Here is the prediction function and the corresponding quadratic loss function for a simple linear regression model:
w is a list of parameters (it could be a Tuple,
Array, or Dict),
x is the input and
y is the desired
output. To train this model, we want to adjust its parameters to
reduce the loss on given training examples. The direction in the
parameter space in which the loss reduction is maximum is given by the
negative gradient of the loss. Knet uses the higher-order function
grad from AutoGrad.jl to compute the gradient
grad is a higher-order function that takes and returns
other functions. The
lossgradient function takes the same arguments
dw = lossgradient(w,x,y). Instead of returning a
dw, the gradient of the loss
with respect to its first argument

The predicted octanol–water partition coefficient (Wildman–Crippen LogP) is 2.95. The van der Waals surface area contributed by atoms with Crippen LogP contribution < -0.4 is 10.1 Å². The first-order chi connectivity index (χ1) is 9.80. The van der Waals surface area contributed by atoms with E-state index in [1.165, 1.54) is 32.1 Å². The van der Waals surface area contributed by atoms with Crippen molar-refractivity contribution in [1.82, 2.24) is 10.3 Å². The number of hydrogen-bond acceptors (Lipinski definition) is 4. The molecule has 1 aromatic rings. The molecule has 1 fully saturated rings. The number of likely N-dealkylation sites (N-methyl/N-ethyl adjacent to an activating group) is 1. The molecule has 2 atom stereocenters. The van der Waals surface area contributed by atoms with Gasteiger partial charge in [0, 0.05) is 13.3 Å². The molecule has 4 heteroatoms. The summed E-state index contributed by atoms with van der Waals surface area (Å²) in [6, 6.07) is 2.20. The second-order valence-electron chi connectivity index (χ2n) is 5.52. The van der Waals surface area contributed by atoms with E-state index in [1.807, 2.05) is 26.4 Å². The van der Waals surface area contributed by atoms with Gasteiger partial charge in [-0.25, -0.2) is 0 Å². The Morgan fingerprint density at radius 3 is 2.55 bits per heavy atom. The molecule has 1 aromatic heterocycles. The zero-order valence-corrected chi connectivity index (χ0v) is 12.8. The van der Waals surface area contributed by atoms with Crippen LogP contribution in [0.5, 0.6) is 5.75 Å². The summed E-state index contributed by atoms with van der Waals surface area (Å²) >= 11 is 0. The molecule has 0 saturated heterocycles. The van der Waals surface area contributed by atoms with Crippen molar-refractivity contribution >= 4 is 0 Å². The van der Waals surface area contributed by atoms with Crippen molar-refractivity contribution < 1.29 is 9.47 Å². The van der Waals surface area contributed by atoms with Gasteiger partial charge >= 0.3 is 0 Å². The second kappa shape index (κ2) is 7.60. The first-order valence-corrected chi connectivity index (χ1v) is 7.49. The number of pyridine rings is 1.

w. The type and size of
w, each entry in
dw gives the derivative of the
loss with respect to the corresponding entry in
for more information.
Given some training
data = [(x1,y1),(x2,y2),...], here is how we can
train this model:
We simply iterate over the input-output pairs in data, calculate the
lossgradient for each example, and move the parameters in the negative
gradient direction with a step size determined by the learning rate
Let’s train this model on the Housing dataset from the UCI Machine Learning Repository.
The dataset has housing related information for 506 neighborhoods in Boston from 1978. Each neighborhood is represented using 13 attributes such as crime rate or distance to employment centers. The goal is to predict the median value of the houses given in $1000’s. After downloading, splitting and normalizing the data, we initialize the parameters randomly and take 10 steps in the negative gradient direction. We can see the loss dropping from 366.0 to 29.6. See housing.jl for more information on this example.
grad was the only function used that is not in the Julia
standard library. This is typical of models defined in Knet.